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  • Barksdale wins first Inter-Base Esports Championship

    The comradery that may come with joining the military is unlike any other bond, and sometimes this connection can be forged by means of activities outside the stereotypical work setting.
  • Planes don’t fly without fuel

    Barksdale houses the largest fuel storage capacity in all of Air Force Global Strike Command, which not only keeps the B-52H Stratofortress in the air, but also keeps the rest of the 2nd Bomb Wing moving. “The fuels management flight is responsible for the storage, issue, quality control and distribution of fuel and cryogenic products,” said Senior Master Sgt. Jimmy Turner, 2nd Logistics Readiness Squadron fuels superintendent. “My shop works with every squadron on base. If anyone wants fuel, then they have to deal with POL (petroleum, oil and lubricants).”
  • Where every sortie begins and ends

    Barksdale is home to the more than 65-year-old backbone of the United States’ strategic bomber force, the B-52H Stratofortress. There are numerous components that all work together to ensure this aircraft can take flight at any given time, but one office in particular is charged with the responsibility of ensuring the B-52s have a safe place to land and take off. This office is the 2nd Operations Support Squadron airfield management office, who work day in and day out to provide the 2nd Bomb Wing with a reliable, capable and competent airfield environment.
  • The wild side of Barksdale

    Driving through the luscious tree tunnel entrance of the main gate, one might think this is the best part of Barksdale, but there is a whole world hidden in the background.
  • Air Force leadership conducts privatized housing tour at Barksdale

    The Honorable John W. Henderson, Assistant Secretary of the Air Force for Installations, Environment and Energy, and Gen. Arnold W. Bunch Jr., Air Force Materiel Command commander, visited Barksdale Jan. 6, 2020 to conduct a privatized housing tour. The tour familiarized the leaders with the current condition of privatized base housing here, aligning with current Air Force efforts to improve the Military Housing Privatization Initiative Program for the service.
  • 2nd SFS switch to M18

    More than 30 years ago, the M9 Beretta entered service into the military, but on November 30, the 2nd Security Forces Squadron will arm up with the M9 for the final time. Instead, they will begin carrying the M18 Modular Handgun System, a shorter, more compact weapon. The change is expected to enable defenders to complete their jobs more efficiently and effectively, according to the 2nd SFS Combat Arms team.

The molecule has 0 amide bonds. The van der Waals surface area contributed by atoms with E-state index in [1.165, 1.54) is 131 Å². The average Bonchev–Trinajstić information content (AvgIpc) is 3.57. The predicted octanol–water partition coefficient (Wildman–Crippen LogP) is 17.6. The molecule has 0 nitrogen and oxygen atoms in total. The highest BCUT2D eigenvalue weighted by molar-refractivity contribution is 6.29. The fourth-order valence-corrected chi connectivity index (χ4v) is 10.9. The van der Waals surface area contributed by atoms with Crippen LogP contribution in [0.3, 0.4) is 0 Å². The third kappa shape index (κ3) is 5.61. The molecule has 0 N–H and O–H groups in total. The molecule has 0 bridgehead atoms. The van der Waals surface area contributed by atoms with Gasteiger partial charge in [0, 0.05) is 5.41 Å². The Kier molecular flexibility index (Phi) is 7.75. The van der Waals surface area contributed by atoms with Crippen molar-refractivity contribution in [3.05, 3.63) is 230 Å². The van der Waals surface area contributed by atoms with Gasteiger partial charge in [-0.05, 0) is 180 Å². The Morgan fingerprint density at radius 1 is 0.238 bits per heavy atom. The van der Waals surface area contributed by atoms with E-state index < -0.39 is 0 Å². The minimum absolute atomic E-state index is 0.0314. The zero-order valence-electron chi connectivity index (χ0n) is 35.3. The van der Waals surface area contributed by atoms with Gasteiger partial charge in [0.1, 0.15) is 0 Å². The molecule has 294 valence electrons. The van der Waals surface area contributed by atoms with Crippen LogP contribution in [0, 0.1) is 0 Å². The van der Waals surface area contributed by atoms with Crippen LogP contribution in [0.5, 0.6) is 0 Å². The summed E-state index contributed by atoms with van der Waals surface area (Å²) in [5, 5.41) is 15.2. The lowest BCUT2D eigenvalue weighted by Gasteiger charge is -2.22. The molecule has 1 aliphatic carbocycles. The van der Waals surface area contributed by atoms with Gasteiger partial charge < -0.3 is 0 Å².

• History in the making: final CALCM missile package retired

    The sun has set on an integral component of the United States long-range strategic bombing capabilities as the final Conventional Air-Launched Cruise Missile (CALCM) package was downloaded and disassembled at Barksdale Air Force Base, Louisiana, Nov. 20, 2019. Initially beginning design in 1974, the CALCM missile has been employed in combat operations to include Desert Storm, Desert Strike, Desert Fox, Allied Force, Enduring Freedom and Iraqi Freedom. Decades later, the final missile package was disassembled to become demilitarized.
  • Gen. Ray tours 2nd BW, fosters competition culture in Airmen

    Gen. Tim Ray, Air Force Global Strike Command commander, toured the 2nd Bomb Wing during an official visit Oct. 8. Although AFGSC is headquartered at Barksdale, this was Ray’s first official visit since taking command in August 2018. Ray’s wife, Rhonda, also took time to tour the base and interact with Airmen and employees at various locations across base.
  • Air Force Wounded Warrior Program ambassador visits Barksdale

    Retired Chief Master Sgt. Neil C. Jones, Air Force Wounded Warrior (AFW2) Program ambassador, visited Barksdale to share his story of struggle and resilience Sept. 27, 2019. As a former explosive ordnance disposal technician who has endured divorce, serving his country as a single father, and the loss of friends, Jones shared his story of how the AFW2 Program has helped him through the struggles.
  • Breaking the cycle

    He could’ve followed the destructive path of a young man who was raised in an unstable environment like his and ended up in jail or possibly dead. During his childhood, Senior Master Sgt. Neco Johnson, 2nd Munitions Squadron first sergeant, was faced with many challenges, from family issues and a compromised home setting to a heavy presence of drug use in his community of St. Petersburg, Florida.
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